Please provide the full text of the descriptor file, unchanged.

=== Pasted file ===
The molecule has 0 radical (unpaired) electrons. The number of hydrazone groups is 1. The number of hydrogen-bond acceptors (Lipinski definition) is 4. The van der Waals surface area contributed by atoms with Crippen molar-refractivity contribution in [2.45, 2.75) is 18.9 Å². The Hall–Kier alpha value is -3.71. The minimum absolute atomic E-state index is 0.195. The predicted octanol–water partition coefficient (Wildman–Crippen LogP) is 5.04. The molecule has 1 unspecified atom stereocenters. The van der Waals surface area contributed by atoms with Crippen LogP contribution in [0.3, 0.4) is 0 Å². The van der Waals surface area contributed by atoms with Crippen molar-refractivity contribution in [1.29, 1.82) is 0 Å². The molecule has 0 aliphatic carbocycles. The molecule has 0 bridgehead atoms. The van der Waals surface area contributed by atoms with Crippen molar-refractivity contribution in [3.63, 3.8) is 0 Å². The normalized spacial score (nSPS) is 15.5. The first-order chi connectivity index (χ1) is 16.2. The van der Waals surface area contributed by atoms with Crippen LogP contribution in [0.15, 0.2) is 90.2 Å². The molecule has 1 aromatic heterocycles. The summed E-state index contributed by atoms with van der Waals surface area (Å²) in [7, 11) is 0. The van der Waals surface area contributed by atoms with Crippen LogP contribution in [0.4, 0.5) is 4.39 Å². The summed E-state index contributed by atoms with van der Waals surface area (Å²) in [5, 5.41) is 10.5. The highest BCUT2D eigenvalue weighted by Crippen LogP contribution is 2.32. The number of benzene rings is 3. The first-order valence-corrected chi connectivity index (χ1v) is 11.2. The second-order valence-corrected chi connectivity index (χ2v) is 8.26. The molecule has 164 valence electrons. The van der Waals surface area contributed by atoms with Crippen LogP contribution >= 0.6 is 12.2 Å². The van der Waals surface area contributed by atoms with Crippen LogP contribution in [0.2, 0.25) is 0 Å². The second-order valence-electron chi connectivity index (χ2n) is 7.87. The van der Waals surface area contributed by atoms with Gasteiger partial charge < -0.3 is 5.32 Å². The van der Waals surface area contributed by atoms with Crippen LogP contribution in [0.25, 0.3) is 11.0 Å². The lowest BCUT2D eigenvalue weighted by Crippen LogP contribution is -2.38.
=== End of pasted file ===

The molecule has 0 radical (unpaired) electrons. The number of hydrazone groups is 1. The number of hydrogen-bond acceptors (Lipinski definition) is 4. The van der Waals surface area contributed by atoms with Crippen molar-refractivity contribution in [2.45, 2.75) is 18.9 Å². The Hall–Kier alpha value is -3.71. The minimum absolute atomic E-state index is 0.195. The predicted octanol–water partition coefficient (Wildman–Crippen LogP) is 5.04. The molecule has 1 unspecified atom stereocenters. The van der Waals surface area contributed by atoms with Crippen LogP contribution in [0.3, 0.4) is 0 Å². The van der Waals surface area contributed by atoms with Crippen molar-refractivity contribution in [1.29, 1.82) is 0 Å². The molecule has 0 aliphatic carbocycles. The molecule has 0 bridgehead atoms. The van der Waals surface area contributed by atoms with Crippen molar-refractivity contribution in [3.63, 3.8) is 0 Å². The normalized spacial score (nSPS) is 15.5. The first-order chi connectivity index (χ1) is 16.2. The van der Waals surface area contributed by atoms with Crippen LogP contribution in [0.15, 0.2) is 90.2 Å². The molecule has 1 aromatic heterocycles. The summed E-state index contributed by atoms with van der Waals surface area (Å²) in [7, 11) is 0. The van der Waals surface area contributed by atoms with Crippen LogP contribution in [0.4, 0.5) is 4.39 Å². The summed E-state index contributed by atoms with van der Waals surface area (Å²) in [5, 5.41) is 10.5. The highest BCUT2D eigenvalue weighted by Crippen LogP contribution is 2.32. The number of benzene rings is 3. The first-order valence-corrected chi connectivity index (χ1v) is 11.2. The second-order valence-corrected chi connectivity index (χ2v) is 8.26. The molecule has 164 valence electrons. The van der Waals surface area contributed by atoms with Crippen LogP contribution >= 0.6 is 12.2 Å². The van der Waals surface area contributed by atoms with Crippen LogP contribution in [0.2, 0.25) is 0 Å². The second-order valence-electron chi connectivity index (χ2n) is 7.87. The van der Waals surface area contributed by atoms with Gasteiger partial charge < -0.3 is 5.32 Å². The van der Waals surface area contributed by atoms with Crippen LogP contribution in [0.25, 0.3) is 11.0 Å². The lowest BCUT2D eigenvalue weighted by Crippen LogP contribution is -2.38.